Canon EOS cameras feature sensors that offer amazing low-light image quality, yet still sports photographers require large, long, fast-aperture telephoto lenses. Factor in that the aperture value is a ratio of the effective diameter of the aperture divided into the focal length; so a 600mm f/4 lens needs a 150mm diameter aperture, making lenses big and requiring large optical elements.
There are multiple factors that determine what kind of gear is needed to succeed: fast shutter speeds, a high ISO performance, fast, accurate and responsive AF, and high frame-rates. Capturing dynamic action invariably requires fast shutter speeds to avoid subject blur.
• Take a closer look at the best Canon telephoto lenses (opens in new tab) for fast apertures and great reach
No amount of optical or image stabilization (opens in new tab) can compensate for a moving subject. Also, in busy sporting action, it’s good to isolate the key players from the surrounding scene, and only a fast aperture creates a shallow depth of field that this requires.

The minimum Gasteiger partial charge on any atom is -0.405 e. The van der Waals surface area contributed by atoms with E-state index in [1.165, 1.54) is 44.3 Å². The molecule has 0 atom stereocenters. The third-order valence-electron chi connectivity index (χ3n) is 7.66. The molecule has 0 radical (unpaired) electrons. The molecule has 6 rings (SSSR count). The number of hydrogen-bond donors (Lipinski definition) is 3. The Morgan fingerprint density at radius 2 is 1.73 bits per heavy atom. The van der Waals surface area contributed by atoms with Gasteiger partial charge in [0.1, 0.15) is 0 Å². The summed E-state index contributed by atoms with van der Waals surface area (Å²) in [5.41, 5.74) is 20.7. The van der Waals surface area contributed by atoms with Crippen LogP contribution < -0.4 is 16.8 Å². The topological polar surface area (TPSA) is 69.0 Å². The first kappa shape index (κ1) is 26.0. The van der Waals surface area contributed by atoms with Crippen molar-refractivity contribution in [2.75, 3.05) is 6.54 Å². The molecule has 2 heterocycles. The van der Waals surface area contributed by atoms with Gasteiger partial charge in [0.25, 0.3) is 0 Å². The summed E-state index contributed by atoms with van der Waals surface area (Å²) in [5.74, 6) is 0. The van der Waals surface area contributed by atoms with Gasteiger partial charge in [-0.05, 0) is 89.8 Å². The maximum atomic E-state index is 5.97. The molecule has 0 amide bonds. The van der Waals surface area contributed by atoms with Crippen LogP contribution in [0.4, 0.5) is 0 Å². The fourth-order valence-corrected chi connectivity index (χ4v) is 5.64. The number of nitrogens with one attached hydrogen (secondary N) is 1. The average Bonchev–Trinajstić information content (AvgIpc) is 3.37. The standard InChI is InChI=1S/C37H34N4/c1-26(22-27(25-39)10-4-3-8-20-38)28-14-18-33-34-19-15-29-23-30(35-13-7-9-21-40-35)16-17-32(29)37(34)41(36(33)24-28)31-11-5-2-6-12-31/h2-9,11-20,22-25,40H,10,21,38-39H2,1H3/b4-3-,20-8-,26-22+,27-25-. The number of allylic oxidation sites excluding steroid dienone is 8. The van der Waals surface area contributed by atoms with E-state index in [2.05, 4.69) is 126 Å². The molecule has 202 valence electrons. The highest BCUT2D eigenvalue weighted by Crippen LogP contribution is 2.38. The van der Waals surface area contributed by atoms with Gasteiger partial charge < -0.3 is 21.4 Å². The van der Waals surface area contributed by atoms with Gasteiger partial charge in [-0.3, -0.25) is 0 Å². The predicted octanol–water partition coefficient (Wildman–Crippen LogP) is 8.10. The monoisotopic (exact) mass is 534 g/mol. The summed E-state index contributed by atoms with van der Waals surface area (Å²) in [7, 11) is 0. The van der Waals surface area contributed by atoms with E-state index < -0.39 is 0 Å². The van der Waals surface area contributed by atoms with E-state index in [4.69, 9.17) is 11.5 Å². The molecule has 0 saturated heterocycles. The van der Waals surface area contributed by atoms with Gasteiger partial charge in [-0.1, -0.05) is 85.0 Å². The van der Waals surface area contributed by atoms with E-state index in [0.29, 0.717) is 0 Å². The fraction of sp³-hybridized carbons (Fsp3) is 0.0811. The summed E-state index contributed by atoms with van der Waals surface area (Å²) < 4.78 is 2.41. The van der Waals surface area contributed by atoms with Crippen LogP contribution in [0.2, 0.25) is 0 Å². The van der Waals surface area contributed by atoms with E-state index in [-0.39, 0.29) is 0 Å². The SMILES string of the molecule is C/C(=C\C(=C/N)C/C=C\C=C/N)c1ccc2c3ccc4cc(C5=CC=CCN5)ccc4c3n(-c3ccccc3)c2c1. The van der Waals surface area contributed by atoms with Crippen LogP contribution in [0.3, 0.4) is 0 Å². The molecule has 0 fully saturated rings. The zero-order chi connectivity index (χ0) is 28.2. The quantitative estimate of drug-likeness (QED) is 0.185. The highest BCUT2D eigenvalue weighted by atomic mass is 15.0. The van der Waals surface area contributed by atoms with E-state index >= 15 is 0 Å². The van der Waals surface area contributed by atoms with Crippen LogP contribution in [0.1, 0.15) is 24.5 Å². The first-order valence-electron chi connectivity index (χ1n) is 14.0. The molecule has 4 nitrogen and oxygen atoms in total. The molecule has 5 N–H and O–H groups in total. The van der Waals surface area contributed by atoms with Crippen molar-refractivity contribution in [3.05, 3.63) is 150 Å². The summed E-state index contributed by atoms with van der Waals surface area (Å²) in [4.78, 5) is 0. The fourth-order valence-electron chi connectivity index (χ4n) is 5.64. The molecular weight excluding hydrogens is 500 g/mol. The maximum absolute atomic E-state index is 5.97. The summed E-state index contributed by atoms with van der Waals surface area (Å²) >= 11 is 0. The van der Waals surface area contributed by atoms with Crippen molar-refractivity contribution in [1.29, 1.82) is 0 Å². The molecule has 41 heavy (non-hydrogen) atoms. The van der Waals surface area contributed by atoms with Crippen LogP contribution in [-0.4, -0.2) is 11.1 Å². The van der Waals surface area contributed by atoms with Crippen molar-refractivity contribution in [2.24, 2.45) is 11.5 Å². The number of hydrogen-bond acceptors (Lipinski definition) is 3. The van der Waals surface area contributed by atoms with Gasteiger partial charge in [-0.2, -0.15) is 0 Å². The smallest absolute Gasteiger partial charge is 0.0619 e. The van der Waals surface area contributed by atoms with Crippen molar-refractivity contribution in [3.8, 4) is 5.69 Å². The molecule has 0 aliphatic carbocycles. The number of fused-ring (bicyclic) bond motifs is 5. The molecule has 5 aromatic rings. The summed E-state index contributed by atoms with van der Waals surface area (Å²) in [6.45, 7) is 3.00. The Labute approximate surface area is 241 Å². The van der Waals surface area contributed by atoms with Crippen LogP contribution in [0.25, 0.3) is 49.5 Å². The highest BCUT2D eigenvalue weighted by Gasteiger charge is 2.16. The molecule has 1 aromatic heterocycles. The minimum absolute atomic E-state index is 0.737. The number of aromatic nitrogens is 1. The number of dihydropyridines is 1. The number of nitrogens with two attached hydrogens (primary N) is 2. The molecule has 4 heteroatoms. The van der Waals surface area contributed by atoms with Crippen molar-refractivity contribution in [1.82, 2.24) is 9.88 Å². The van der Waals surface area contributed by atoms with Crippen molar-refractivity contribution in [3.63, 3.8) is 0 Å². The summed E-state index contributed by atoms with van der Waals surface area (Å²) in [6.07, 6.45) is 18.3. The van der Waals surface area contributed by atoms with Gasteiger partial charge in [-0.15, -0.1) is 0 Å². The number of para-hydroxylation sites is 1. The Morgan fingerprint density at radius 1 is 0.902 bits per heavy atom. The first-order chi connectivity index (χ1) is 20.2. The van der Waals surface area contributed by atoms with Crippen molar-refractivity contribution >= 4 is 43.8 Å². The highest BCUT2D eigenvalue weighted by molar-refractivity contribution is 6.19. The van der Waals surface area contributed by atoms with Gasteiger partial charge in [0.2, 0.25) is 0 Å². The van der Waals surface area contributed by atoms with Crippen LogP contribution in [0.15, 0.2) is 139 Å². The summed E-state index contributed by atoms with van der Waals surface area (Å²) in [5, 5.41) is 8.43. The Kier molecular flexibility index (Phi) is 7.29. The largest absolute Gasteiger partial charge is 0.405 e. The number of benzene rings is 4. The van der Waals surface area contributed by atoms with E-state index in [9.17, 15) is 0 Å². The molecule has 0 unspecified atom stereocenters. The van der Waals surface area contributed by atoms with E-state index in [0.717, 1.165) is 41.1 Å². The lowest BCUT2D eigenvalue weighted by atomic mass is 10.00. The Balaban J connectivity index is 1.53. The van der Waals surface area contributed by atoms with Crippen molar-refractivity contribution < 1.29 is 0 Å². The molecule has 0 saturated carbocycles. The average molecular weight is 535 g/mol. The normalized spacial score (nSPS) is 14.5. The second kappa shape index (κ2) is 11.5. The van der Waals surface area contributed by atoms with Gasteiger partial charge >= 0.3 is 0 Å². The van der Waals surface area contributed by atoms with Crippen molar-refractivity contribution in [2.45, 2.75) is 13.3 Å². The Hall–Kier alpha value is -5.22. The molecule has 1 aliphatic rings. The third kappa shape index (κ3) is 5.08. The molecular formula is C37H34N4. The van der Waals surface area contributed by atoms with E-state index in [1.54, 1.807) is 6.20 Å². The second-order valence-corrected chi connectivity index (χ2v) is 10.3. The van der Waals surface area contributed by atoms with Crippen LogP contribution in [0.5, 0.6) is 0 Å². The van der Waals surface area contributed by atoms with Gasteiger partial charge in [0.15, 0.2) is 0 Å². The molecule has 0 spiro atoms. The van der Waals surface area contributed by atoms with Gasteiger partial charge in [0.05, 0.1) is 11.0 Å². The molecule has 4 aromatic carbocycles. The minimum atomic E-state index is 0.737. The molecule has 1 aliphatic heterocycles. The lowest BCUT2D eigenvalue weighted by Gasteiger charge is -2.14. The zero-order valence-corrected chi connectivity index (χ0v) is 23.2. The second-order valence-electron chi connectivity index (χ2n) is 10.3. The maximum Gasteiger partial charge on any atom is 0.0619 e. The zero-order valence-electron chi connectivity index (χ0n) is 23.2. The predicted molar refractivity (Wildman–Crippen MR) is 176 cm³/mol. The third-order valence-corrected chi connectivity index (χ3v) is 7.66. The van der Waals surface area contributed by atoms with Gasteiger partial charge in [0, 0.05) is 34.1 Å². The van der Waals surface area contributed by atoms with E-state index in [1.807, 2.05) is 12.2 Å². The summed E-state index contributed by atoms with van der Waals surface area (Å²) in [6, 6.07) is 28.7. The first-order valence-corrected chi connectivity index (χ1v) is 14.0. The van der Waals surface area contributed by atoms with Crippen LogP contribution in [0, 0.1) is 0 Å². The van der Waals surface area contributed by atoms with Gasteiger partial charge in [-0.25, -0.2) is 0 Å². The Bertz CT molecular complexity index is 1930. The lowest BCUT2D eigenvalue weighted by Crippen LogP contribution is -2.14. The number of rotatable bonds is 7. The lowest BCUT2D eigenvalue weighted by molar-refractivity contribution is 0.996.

Autofocus systems work better with more light, and 2 stops of aperture from f/5.6 to f/2.8 lets 4 times as much light into the camera. On overcast days, or in low light, that makes a big difference to how responsive and accurate autofocus will be. Most Canon cameras (opens in new tab) require a minimum aperture of f/5.6 to focus; only a few models can focus with f/8, usually with a limited number of AF points.
Many advanced DSLR cameras (opens in new tab) have central focus points that automatically switch to high-precision AF operation when a lens with an f/2.8 or faster aperture is used. This responds to the extra light available and also counters the limited depth of field that requires extra precision when focusing.
While noise performance is very impressive in the latest Canon bodies, even a stop lower ISO improves the quality of an image. Most pro sports photographers shoot to exceptionally tight deadlines, even sending images direct from the camera – which means that the pros are invariably shooting JPEG, not RAW, and therefore rely on in-camera noise reduction and no post-processing, as journalism ethics require using unedited images.
PhotoPlus: The Canon Magazine (opens in new tab) is the world's only monthly newsstand title that's 100% devoted to Canon, so you can be sure the magazine is completely relevant to your system. Every issue comes with downloadable video tutorials too.
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